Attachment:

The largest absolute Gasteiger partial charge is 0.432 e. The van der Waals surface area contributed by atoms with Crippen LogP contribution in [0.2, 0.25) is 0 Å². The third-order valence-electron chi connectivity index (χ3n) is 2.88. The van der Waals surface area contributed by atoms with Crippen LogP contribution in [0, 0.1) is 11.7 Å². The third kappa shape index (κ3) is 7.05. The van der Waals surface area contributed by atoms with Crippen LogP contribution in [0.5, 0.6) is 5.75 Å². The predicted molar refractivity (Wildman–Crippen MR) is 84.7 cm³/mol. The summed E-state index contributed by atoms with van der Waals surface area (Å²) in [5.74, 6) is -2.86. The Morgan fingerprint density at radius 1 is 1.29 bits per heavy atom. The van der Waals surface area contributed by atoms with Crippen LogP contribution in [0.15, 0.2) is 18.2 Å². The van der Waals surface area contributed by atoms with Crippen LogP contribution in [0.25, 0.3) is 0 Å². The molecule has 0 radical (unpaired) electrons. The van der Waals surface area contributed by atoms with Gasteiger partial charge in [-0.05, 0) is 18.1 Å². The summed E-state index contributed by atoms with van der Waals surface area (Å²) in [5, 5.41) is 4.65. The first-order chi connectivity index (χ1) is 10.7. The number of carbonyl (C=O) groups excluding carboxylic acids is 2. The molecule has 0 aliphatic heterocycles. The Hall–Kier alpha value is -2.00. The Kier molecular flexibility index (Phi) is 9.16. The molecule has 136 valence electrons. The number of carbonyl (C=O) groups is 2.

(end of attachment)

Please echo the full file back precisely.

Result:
The largest absolute Gasteiger partial charge is 0.432 e. The van der Waals surface area contributed by atoms with Crippen LogP contribution in [0.2, 0.25) is 0 Å². The third-order valence-electron chi connectivity index (χ3n) is 2.88. The van der Waals surface area contributed by atoms with Crippen LogP contribution in [0, 0.1) is 11.7 Å². The third kappa shape index (κ3) is 7.05. The van der Waals surface area contributed by atoms with Crippen LogP contribution in [0.5, 0.6) is 5.75 Å². The predicted molar refractivity (Wildman–Crippen MR) is 84.7 cm³/mol. The summed E-state index contributed by atoms with van der Waals surface area (Å²) in [5.74, 6) is -2.86. The Morgan fingerprint density at radius 1 is 1.29 bits per heavy atom. The van der Waals surface area contributed by atoms with Crippen LogP contribution in [0.15, 0.2) is 18.2 Å². The van der Waals surface area contributed by atoms with Crippen LogP contribution in [0.25, 0.3) is 0 Å². The molecule has 0 radical (unpaired) electrons. The van der Waals surface area contributed by atoms with Gasteiger partial charge in [-0.05, 0) is 18.1 Å². The summed E-state index contributed by atoms with van der Waals surface area (Å²) in [5, 5.41) is 4.65. The first-order chi connectivity index (χ1) is 10.7. The number of carbonyl (C=O) groups excluding carboxylic acids is 2. The molecule has 0 aliphatic heterocycles. The Hall–Kier alpha value is -2.00. The Kier molecular flexibility index (Phi) is 9.16. The molecule has 136 valence electrons. The number of carbonyl (C=O) groups is 2.